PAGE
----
Jordan Danica, who played Marquis de Lafayette/Thomas Jefferson in the first national tour, performed in the Greenshow and “South Pacific” ensemble at Utah Shakespeare Festival in 2015. He’ll play Freddy Eynsford-HIll in this year’s Broadway revival of “My Fair Lady.”
Aubin Wise, from Pioneer’s 2016 production of “The Count of Monte Cristo,” plays Peggy Schuyler/Maria Reynolds in the Chicago cast of “Hamilton.”
What comes next?
In “Hamilton” tour rehearsals, Walker and Morales quickly became onstage brothers. “We both had an understanding we wanted to explore these men as friends” in the first act. One moment that reveals that choice is when Burr toasts Hamilton’s wedding to Elizabeth Schuyler.
The characters repeat the line “I’ll see you on the other side of the war,” which can be something of a tossed-off sentiment in a jam-packed script. But once in rehearsal, when Walker passed the drink to Morales, they held the glass together for a moment and it became a meaningful expression. “Oh, yeah,” he says of the moment they created together organically through rehearsals. “That’s our thing.”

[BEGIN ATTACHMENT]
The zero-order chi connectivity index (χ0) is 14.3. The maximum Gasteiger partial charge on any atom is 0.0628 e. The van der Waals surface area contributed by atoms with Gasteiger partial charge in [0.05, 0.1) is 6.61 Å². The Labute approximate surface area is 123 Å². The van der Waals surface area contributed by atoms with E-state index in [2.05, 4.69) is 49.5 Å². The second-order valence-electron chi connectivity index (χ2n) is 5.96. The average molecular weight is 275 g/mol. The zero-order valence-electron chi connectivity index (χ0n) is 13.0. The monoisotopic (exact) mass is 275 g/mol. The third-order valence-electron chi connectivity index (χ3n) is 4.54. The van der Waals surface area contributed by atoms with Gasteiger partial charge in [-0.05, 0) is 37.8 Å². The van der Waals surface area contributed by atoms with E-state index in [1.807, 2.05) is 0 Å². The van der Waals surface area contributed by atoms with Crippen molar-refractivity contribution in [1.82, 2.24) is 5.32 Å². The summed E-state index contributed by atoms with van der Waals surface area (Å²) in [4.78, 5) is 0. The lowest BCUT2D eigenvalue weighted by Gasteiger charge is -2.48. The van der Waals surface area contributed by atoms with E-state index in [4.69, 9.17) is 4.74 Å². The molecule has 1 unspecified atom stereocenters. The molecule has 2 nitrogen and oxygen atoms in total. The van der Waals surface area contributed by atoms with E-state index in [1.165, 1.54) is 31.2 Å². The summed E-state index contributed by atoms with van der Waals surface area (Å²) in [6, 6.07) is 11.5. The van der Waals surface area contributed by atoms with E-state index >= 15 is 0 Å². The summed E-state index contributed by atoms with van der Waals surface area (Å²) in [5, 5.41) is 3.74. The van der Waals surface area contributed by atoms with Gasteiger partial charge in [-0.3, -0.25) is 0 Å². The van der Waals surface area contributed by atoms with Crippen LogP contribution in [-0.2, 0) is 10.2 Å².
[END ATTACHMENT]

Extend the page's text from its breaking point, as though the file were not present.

It’s an illustration of the choices actors in all five “Hamilton” casts are encouraged to make to reinvent their characters, even as they perform the same choreography and the same lyrics.
“That’s the beauty of having so many different actors in this show,” Walker says. “Everyone’s going to attack it in a slightly different place, with whatever tools they’ve been trained with, whatever they have been successful with in the past.”
At a recent Salt Lake City speech, Miranda praised the strength of Walker and Morales’ touring cast, known as the Philip tour.
“Dramaturgically speaking, ‘Hamilton’ is tricky,” Miranda told the Salt Lake City audience, as Hamilton and Burr’s rivalry didn’t fit exactly into theatrical templates. It wasn’t until he discovered the men’s contrasting temperaments that he was able to unfold the story.
Hamilton, an immigrant who was orphaned at a young age, threw himself forward recklessly. He didn’t want to run out of time. Burr, born to a privileged American family, was also orphaned at a young age, which made him cautious. He didn’t want to make a mistake. “It’s messed up, man, and it’s also fascinating,” Miranda said of his characters.
The story of tonight
”Hamilton” is an incredibly demanding show to perform — physically, emotionally and mentally exhausting. Walker says he feels as if he has been hit by a Mack truck after each show.